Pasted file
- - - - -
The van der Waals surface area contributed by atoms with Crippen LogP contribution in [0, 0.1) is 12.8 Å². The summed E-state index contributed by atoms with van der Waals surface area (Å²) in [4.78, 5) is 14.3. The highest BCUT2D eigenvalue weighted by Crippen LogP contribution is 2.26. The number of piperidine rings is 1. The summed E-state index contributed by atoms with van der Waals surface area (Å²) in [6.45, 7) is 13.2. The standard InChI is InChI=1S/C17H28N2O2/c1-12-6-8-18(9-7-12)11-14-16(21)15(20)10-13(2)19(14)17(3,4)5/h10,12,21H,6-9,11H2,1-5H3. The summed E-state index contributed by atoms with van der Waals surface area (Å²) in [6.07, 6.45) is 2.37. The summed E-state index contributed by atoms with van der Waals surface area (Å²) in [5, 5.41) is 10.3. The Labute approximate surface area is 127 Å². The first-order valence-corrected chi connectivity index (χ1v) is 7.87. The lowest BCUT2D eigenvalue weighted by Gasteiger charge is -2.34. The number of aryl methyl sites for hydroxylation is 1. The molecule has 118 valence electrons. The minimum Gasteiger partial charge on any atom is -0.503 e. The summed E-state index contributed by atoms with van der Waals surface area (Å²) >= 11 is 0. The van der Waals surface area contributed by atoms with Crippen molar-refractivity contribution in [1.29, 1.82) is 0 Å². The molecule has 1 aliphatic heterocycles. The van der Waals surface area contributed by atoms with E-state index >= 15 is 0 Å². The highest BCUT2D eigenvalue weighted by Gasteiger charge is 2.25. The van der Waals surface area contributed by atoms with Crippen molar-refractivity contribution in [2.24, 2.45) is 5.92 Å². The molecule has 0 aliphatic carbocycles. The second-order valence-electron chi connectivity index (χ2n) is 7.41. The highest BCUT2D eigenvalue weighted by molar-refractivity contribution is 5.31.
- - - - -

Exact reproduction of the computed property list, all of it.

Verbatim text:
The van der Waals surface area contributed by atoms with Crippen LogP contribution in [0, 0.1) is 12.8 Å². The summed E-state index contributed by atoms with van der Waals surface area (Å²) in [4.78, 5) is 14.3. The highest BCUT2D eigenvalue weighted by Crippen LogP contribution is 2.26. The number of piperidine rings is 1. The summed E-state index contributed by atoms with van der Waals surface area (Å²) in [6.45, 7) is 13.2. The standard InChI is InChI=1S/C17H28N2O2/c1-12-6-8-18(9-7-12)11-14-16(21)15(20)10-13(2)19(14)17(3,4)5/h10,12,21H,6-9,11H2,1-5H3. The summed E-state index contributed by atoms with van der Waals surface area (Å²) in [6.07, 6.45) is 2.37. The summed E-state index contributed by atoms with van der Waals surface area (Å²) in [5, 5.41) is 10.3. The Labute approximate surface area is 127 Å². The first-order valence-corrected chi connectivity index (χ1v) is 7.87. The lowest BCUT2D eigenvalue weighted by Gasteiger charge is -2.34. The number of aryl methyl sites for hydroxylation is 1. The molecule has 118 valence electrons. The minimum Gasteiger partial charge on any atom is -0.503 e. The summed E-state index contributed by atoms with van der Waals surface area (Å²) >= 11 is 0. The van der Waals surface area contributed by atoms with Crippen molar-refractivity contribution in [1.29, 1.82) is 0 Å². The molecule has 1 aliphatic heterocycles. The van der Waals surface area contributed by atoms with E-state index >= 15 is 0 Å². The highest BCUT2D eigenvalue weighted by Gasteiger charge is 2.25. The van der Waals surface area contributed by atoms with Crippen molar-refractivity contribution in [2.24, 2.45) is 5.92 Å². The molecule has 0 aliphatic carbocycles. The second-order valence-electron chi connectivity index (χ2n) is 7.41. The highest BCUT2D eigenvalue weighted by molar-refractivity contribution is 5.31.